Lenovo and Novell have teamed up to offer preloaded Linux on Lenovo ThinkPad notebooks as an alternative to the Microsoft Windows operating system, and they’re relying on the channel to help spread awareness.
The companies have collaborated on research and development in the past, and have expanded their relationship to make Novell’s SUSE Linux Enterprise Desktop 10 on Lenovo notebooks, including the ThinkPad T series.
Lenovo will provide direct support for the hardware and software of the Linux-based ThinkPad notebooks, while Novell will provide OS maintenance updates and higher level hardware support.
Both companies are expecting the channel to play an integral part in carrying the message to market that Linux is a viable alternative to Windows that operates at a fraction of the cost.
Justin Steinman, director of product marketing for Linux and open platform solutions at Novell, said offering Linux pre-loaded, rather than just certifying machines as Linux-ready, is a better way to go.
“People don’t want to buy an empty machine,” Steinman said. “They want to be able to take it out of the box, push the button and have the OS there. We believe Linux beats Windows with security because it also manages hardware resources better than Windows.”
Steinman said Novell is expecting a large majority of the sales of the Linux-based notebooks to come through Lenovo’s channel and sales partners.
“We’ll (be) working with Lenovo’s channel partners and sales force to train them. We’ll also send (our) engineers to Lenovo sites as well and have an online knowledge base.”
Steinman added these notebooks offer a lot of market opportunity for partners looking to expand their reach.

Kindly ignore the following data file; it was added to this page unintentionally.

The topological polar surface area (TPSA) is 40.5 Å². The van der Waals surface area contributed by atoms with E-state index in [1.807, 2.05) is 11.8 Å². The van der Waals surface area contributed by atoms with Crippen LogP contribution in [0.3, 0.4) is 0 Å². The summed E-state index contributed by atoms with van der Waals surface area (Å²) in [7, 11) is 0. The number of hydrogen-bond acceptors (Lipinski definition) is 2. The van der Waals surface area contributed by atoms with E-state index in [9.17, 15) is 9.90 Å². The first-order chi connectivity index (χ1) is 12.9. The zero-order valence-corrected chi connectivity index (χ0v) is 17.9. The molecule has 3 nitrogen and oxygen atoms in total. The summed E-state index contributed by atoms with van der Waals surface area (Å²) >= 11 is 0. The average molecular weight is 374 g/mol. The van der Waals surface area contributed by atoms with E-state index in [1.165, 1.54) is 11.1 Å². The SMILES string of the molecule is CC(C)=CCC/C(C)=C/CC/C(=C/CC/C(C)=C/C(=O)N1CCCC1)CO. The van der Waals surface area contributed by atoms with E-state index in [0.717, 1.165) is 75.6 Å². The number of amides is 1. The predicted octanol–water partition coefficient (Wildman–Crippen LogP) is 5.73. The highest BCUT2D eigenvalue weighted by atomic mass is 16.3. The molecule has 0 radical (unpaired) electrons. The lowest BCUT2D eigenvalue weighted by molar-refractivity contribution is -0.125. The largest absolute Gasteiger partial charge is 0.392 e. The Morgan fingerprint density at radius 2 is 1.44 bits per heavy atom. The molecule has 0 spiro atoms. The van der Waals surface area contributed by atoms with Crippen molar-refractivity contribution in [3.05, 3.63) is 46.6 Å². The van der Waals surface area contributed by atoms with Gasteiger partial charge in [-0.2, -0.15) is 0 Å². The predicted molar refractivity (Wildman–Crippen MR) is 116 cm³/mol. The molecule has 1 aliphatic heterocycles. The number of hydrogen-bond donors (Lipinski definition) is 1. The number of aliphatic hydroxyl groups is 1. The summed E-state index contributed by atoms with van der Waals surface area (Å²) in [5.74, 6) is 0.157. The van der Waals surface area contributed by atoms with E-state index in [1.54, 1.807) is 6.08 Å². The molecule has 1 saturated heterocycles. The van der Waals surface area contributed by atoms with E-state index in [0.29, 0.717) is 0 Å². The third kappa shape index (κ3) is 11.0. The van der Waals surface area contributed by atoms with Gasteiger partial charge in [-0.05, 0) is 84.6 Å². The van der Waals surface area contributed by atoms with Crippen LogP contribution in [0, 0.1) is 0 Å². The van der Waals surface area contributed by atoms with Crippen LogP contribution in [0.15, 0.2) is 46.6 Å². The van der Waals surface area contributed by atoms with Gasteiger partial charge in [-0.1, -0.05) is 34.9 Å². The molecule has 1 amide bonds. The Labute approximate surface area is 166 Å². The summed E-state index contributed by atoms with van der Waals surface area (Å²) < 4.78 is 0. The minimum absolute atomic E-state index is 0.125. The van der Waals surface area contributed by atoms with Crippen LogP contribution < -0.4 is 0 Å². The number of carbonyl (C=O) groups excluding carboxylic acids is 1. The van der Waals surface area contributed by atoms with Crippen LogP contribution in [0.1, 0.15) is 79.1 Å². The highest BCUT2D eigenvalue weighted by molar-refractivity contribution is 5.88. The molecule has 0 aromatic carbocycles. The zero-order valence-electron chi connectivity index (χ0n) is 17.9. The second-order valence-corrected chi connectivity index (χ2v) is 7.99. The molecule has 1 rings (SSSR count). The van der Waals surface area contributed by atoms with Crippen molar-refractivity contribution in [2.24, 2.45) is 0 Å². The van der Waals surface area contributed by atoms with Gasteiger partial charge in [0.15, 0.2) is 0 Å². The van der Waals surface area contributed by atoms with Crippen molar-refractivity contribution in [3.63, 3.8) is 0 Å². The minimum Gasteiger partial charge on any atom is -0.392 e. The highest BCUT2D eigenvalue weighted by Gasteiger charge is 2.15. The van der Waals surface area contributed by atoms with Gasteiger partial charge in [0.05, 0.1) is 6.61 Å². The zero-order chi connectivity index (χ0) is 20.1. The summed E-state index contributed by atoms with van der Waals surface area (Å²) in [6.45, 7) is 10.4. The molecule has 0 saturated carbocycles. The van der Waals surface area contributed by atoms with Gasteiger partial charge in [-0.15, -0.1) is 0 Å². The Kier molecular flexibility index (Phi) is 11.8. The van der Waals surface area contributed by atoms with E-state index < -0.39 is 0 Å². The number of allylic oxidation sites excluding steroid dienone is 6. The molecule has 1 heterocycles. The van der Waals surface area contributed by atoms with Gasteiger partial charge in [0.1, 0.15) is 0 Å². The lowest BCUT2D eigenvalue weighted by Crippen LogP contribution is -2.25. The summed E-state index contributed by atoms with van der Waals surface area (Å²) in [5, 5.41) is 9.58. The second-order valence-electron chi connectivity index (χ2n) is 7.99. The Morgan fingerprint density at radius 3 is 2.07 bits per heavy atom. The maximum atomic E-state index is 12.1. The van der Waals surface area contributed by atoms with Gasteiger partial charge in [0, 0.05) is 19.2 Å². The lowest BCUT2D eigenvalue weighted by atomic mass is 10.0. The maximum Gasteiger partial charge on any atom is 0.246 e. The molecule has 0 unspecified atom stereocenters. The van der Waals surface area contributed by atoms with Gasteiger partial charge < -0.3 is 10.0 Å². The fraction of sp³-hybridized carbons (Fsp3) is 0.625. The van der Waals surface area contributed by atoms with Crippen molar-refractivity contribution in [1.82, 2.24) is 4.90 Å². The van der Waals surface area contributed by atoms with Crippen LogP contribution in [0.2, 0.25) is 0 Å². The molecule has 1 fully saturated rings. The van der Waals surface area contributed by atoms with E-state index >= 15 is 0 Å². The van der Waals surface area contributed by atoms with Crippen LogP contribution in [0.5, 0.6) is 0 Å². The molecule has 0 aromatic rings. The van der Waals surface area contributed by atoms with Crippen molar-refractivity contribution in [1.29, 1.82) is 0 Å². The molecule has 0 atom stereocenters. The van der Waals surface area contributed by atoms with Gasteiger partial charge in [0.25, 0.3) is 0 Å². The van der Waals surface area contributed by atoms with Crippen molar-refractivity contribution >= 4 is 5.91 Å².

“This is an amazing opportunity for channel partners,” Steinman said. “Every channel partner can show this to their customers with migration opportunities to migrate from Windows to Linux.”
Michelle Warren, a senior research analyst with London, Ont.-based Info-Tech Research Group, added with a small Canadian install base for Linux there is lots of room for growth.
“Now (Lenovo and Novell) can take this small presence and multiply it out,” said Warren. “From where they are at now, the only way to go is up.”
Lenovo’s preloaded Linux notebooks will be made available starting this year’s fourth quarter, and to help ready partners for the launch both companies are in the midst of creating a broad- based training campaign to coincide with release.
On Lenovo’s side, Stefan Bockhop, director of channel sales at Lenovo Canada, said his company will do a variety of things to communicate with the channel.
“We will have periodic activities across the country and with partners and customers,” Bockhop said. “Over the next six months, we’ll be focusing on our Best Engineer Campaign to help leverage our message to customers.”
Bockhop said he’s hearing demand from Lenovo customers to preload Linux, and Info-Tech’s Warren added Linux is an increasingly attractive alternative.
“It offers users a different way of computing,” Warren said. “And it’s compatible with other programs and it’s extremely user-friendly. There’s a definite growth phase in the market but I’d say it’s still a niche market item.”
Novell said it is thrilled to have Lenovo’s support behind Linux because it serves as a validation point for customers. Lenovo’s Bockhop agreed, saying customers feel better about choosing an alternate operating system if they know there’s support behind it.
“Our partners can now go forward with confidence to offer customers the best Linux experience they can as an alternative solution,” Bockhop said.
Looking ahead, Bockhop mentions Lenovo’s partner community can expect to see continuous innovations with their portfolio of offerings. As well, Steinman said Novell partners can also continue to expect much of the same things.
“We’ll continue to grow our Linux environment,” he said. “Partners can continue to expect to see major industry leaders align with Novell to create integrated solutions that they can take to their customers.”